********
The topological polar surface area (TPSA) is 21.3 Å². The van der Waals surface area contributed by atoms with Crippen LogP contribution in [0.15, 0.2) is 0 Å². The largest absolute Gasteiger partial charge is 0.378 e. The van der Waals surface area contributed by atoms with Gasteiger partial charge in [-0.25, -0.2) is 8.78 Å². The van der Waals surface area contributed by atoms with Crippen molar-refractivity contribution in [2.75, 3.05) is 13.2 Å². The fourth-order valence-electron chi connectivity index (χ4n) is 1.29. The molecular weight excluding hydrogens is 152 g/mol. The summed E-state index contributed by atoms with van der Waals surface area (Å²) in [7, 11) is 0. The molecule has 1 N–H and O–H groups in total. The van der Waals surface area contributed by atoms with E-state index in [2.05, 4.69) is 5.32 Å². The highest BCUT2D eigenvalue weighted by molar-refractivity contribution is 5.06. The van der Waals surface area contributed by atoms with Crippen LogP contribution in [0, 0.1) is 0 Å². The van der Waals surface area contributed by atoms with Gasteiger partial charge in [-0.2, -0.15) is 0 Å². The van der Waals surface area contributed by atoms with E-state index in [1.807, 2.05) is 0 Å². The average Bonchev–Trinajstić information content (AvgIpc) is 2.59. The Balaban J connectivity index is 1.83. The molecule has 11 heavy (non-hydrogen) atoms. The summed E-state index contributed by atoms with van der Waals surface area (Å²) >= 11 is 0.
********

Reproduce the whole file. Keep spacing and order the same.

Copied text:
The topological polar surface area (TPSA) is 21.3 Å². The van der Waals surface area contributed by atoms with Crippen LogP contribution in [0.15, 0.2) is 0 Å². The largest absolute Gasteiger partial charge is 0.378 e. The van der Waals surface area contributed by atoms with Gasteiger partial charge in [-0.25, -0.2) is 8.78 Å². The van der Waals surface area contributed by atoms with Crippen molar-refractivity contribution in [2.75, 3.05) is 13.2 Å². The fourth-order valence-electron chi connectivity index (χ4n) is 1.29. The molecular weight excluding hydrogens is 152 g/mol. The summed E-state index contributed by atoms with van der Waals surface area (Å²) in [7, 11) is 0. The molecule has 1 N–H and O–H groups in total. The van der Waals surface area contributed by atoms with E-state index in [2.05, 4.69) is 5.32 Å². The highest BCUT2D eigenvalue weighted by molar-refractivity contribution is 5.06. The van der Waals surface area contributed by atoms with Crippen LogP contribution in [0, 0.1) is 0 Å². The van der Waals surface area contributed by atoms with Gasteiger partial charge in [-0.2, -0.15) is 0 Å². The van der Waals surface area contributed by atoms with E-state index in [1.807, 2.05) is 0 Å². The average Bonchev–Trinajstić information content (AvgIpc) is 2.59. The Balaban J connectivity index is 1.83. The molecule has 11 heavy (non-hydrogen) atoms. The summed E-state index contributed by atoms with van der Waals surface area (Å²) >= 11 is 0.